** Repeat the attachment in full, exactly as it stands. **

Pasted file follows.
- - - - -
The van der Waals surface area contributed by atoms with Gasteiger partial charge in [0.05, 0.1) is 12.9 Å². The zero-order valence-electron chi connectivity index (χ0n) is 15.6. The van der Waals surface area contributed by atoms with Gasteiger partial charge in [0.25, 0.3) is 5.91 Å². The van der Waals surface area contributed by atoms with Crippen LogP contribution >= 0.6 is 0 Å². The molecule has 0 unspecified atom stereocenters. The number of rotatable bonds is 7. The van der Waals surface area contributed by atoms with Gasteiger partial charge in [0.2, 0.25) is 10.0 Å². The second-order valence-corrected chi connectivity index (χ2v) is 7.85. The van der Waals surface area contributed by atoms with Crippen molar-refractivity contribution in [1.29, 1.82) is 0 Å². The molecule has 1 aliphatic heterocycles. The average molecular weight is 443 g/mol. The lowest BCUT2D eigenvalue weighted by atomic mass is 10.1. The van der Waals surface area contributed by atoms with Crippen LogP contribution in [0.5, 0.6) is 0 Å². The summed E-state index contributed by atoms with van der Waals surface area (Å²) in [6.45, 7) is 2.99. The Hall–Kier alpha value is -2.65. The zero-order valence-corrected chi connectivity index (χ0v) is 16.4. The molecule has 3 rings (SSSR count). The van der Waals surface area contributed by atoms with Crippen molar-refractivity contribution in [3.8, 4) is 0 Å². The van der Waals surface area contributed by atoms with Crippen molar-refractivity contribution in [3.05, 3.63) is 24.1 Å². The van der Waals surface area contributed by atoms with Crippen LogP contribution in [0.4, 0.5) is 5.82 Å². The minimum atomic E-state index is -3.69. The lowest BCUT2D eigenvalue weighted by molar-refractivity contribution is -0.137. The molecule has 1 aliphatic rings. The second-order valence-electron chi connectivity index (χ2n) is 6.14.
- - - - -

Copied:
The van der Waals surface area contributed by atoms with Gasteiger partial charge in [0.05, 0.1) is 12.9 Å². The zero-order valence-electron chi connectivity index (χ0n) is 15.6. The van der Waals surface area contributed by atoms with Gasteiger partial charge in [0.25, 0.3) is 5.91 Å². The van der Waals surface area contributed by atoms with Crippen LogP contribution >= 0.6 is 0 Å². The molecule has 0 unspecified atom stereocenters. The number of rotatable bonds is 7. The van der Waals surface area contributed by atoms with Gasteiger partial charge in [0.2, 0.25) is 10.0 Å². The second-order valence-corrected chi connectivity index (χ2v) is 7.85. The van der Waals surface area contributed by atoms with Crippen molar-refractivity contribution in [1.29, 1.82) is 0 Å². The molecule has 1 aliphatic heterocycles. The average molecular weight is 443 g/mol. The lowest BCUT2D eigenvalue weighted by atomic mass is 10.1. The van der Waals surface area contributed by atoms with Crippen LogP contribution in [0.5, 0.6) is 0 Å². The summed E-state index contributed by atoms with van der Waals surface area (Å²) in [6.45, 7) is 2.99. The Hall–Kier alpha value is -2.65. The zero-order valence-corrected chi connectivity index (χ0v) is 16.4. The molecule has 3 rings (SSSR count). The van der Waals surface area contributed by atoms with Crippen molar-refractivity contribution in [3.8, 4) is 0 Å². The van der Waals surface area contributed by atoms with Crippen molar-refractivity contribution in [3.05, 3.63) is 24.1 Å². The van der Waals surface area contributed by atoms with Crippen LogP contribution in [0.4, 0.5) is 5.82 Å². The minimum atomic E-state index is -3.69. The lowest BCUT2D eigenvalue weighted by molar-refractivity contribution is -0.137. The molecule has 1 aliphatic rings. The second-order valence-electron chi connectivity index (χ2n) is 6.14.